The Norwegian government has announced that airlines operating in Norway must blend 0.5% advanced biofuel with aviation fuel from 2020.

“The government’s goal is that by 2030, 30% of the airline fuel will be sustainable with a good climate effect,” the Ministry of Climate and Environment said on 4 October. “This corresponds to around 6M litres of what is also known as second-generation biofuels, a product of waste and leftovers, and cannot be based on palm oil,” Norway’s Climate and Environment Minister Ola Elvestuen told Reuters.

Elvestuen said Norway’s move to legislate biofuels use in aviation could be the first in the world.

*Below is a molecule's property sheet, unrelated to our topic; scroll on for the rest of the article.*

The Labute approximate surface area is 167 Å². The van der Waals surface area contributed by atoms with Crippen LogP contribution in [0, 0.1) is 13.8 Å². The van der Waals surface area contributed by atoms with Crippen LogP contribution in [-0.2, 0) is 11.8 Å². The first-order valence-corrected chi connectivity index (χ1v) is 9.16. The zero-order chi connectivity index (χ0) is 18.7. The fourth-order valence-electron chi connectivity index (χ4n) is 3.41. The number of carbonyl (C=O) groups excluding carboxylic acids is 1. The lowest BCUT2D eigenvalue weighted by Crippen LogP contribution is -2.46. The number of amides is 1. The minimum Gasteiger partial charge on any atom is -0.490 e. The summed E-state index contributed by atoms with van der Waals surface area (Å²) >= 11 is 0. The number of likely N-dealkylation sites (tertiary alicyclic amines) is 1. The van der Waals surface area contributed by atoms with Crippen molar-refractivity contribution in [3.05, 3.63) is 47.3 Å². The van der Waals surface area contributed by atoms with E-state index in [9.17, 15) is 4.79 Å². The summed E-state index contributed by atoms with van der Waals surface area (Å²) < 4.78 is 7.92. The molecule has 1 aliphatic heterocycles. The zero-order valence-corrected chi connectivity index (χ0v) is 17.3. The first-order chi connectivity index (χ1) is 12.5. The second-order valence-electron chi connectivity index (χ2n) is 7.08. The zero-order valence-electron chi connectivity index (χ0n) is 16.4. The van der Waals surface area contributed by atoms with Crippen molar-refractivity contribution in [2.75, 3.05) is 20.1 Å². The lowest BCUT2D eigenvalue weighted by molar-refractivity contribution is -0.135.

“As far as we are aware, no other country has proposed legislation similar to the Norwegian plans.”

Elvestuen said the quota could correspond to a price increase for airlines of around 54 million Norwegian crowns (US$6.6M) annually.”

Finnish biofuels producer Neste said there would be enough capacity to supply the renewable jet fuel volumes needed to Norway.

The company is the world’s largest producer of hydrotreated vegetable oil and says that 80% of its feedstock is waste and residues materials such as used cooking oil.

The aviation industry has committed to a goal of carbon neutral growth from 2020 with a goal of reducing CO2 emissions from aviation by 50%, relative to 2005 levels, with sustainable jet fuels being a key component in reaching these goals (see ‘Flight path to alternative fuel’, OFI September/October 2018).